Churchill Crown

In the market for a new over-under? Vic Harker looks at an exceptional new example from Churchill and Perazzi.

On the face of it E.J. Churchill and Perazzi seem an unlikely partnership, the one a distinguished English gunmaker, albeit having survived a number of previous incarnations, and the other an Italian family business who produce arguably the best and certainly the most successful clay target guns in the world. 

I therefore have to admit I greeted the news of an over-under game gun created by this pairing, with a degree of cynicism. It sounded very much to be a case of blatant badge engineering with a famous British gun maker stamping its name on an Italian gun, admittedly a very good one, to fill a market it cannot satisfy on its own. I was nevertheless intrigued to call my friend Chris Cloke who is the manager of Churchill's retail operation and very much the prime mover behind the project. 

A word about Chris: A former world champion trap shooter and previously a notable civil servant, he took early retirement and then joined Churchill. A year ago he was struck down with a virus that left him completely paralysed and the prognosis was he would remain in that state. With a courage and resilience bordering on superhuman he has somehow regained the full use of his upper body but for the moment is confi ned to a wheelchair. When I met him at E.J. Churchill Shooting Ground, apart from sitting down, he was the same dynamic, incisive and clear thinking man I have known for 30 years. 

He briefed me on the marketing strategy behind the new gun. 

While Churchill can and do make their own guns, they perceived a gap in the market between the volume production guns they sell like Browning and Beretta and their own artisan work. They therefore decided to look around for a ready made basis to which they could bring their own expertise to create an over-under with handling qualities close to an English gun. 

It seemed to Chris that Perazzi was the obvious choice, incorporating as it does, many design features originating with English makers. The jointing and the bolting of the Perazzi in particular owe something to both John Roberts of Boss & Co and James Woodward whose gun also provided the basis of the Purdey over- under. The system of wedges and draws at the sides of the action body and the barrel lumps, not to mention the stubs on which the barrels pivot all owe their origins to one or both of these makers. Likewise the bifurcated bolt engaging with bites under the top barrel. Dimensionally though, the Perazzi's bearing surfaces are larger than the English guns'. The convex extensions on the under barrels lumps that meet with reciprocating slots each side of the breech face, are also an addition which contributes to the Perazzi's durability.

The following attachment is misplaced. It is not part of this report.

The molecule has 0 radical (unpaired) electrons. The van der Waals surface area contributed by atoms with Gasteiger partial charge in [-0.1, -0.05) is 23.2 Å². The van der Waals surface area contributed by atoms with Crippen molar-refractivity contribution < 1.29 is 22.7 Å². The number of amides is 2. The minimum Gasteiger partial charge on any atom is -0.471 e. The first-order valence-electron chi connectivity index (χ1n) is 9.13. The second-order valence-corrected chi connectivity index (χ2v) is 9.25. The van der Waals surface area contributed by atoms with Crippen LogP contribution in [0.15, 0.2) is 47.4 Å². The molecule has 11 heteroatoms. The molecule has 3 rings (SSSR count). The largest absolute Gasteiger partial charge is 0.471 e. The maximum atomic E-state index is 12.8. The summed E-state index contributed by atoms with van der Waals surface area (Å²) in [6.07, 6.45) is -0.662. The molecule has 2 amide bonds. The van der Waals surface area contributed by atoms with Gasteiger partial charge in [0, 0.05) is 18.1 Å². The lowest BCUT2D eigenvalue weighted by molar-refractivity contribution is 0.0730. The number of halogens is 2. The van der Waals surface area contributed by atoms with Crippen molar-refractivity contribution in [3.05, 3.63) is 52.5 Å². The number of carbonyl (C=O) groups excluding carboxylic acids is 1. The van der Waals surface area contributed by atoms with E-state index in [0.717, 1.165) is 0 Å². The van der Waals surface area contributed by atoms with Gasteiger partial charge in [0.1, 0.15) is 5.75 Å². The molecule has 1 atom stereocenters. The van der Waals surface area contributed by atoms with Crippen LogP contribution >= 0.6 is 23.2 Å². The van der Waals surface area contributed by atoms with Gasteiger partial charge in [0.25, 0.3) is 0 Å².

As to the lock work, although Perazzi have made sidelock guns in the past, they are best known for their detachable trigger plate mechanism. In this case, the trigger of the Chruchill Crown, although sharing the same excellent geometry, is non- detachable which allows for a narrower trigger plate and a more elegant shape at the head of the stock. 

With 35mm drop at the front of the comb and 50mm at the heel together with 38cm length of pull and 5mm of cast, the example I shot had the kind of set-up I would confidently use for any kind of driven game shooting. The well designed 

semi-pistol grip provides both control and flexibility for shots taken at any height or 

angle. The fore-end has a slim comfortable shape that compliments the stock and with a discreet but well executed engraving design, this Anglo-Italian gun is a very handsome piece indeed. 

The gun's handling qualities matched its looks, tipping the scales at 7lb 9oz, just about right for a 30” barrelled over-under game gun. The barrel assembly incorporates a special lightweight monobloc with a narrow 7mm rib that all helps provide the gun with a fast handling but controllable quality. This gives a feeling of confi dence 

on both the close very quick target and those at much greater range where a degree ofsteadiness is required.

I have a Perazzi and have shot many others but Churchill have brought their own expertise to this gun. It has characteristics usually only found in the best English game guns that allows you to mount, point, swing and hit the target with the minimum of conscious thought. I have to say I am hugely impressed with the outcome of this joint venture that combines the virtues of two illustrious names in gun making which in terms of build quality, dynamics and value for money has few rivals. 

Cost: £11,000 (inc VAT) 


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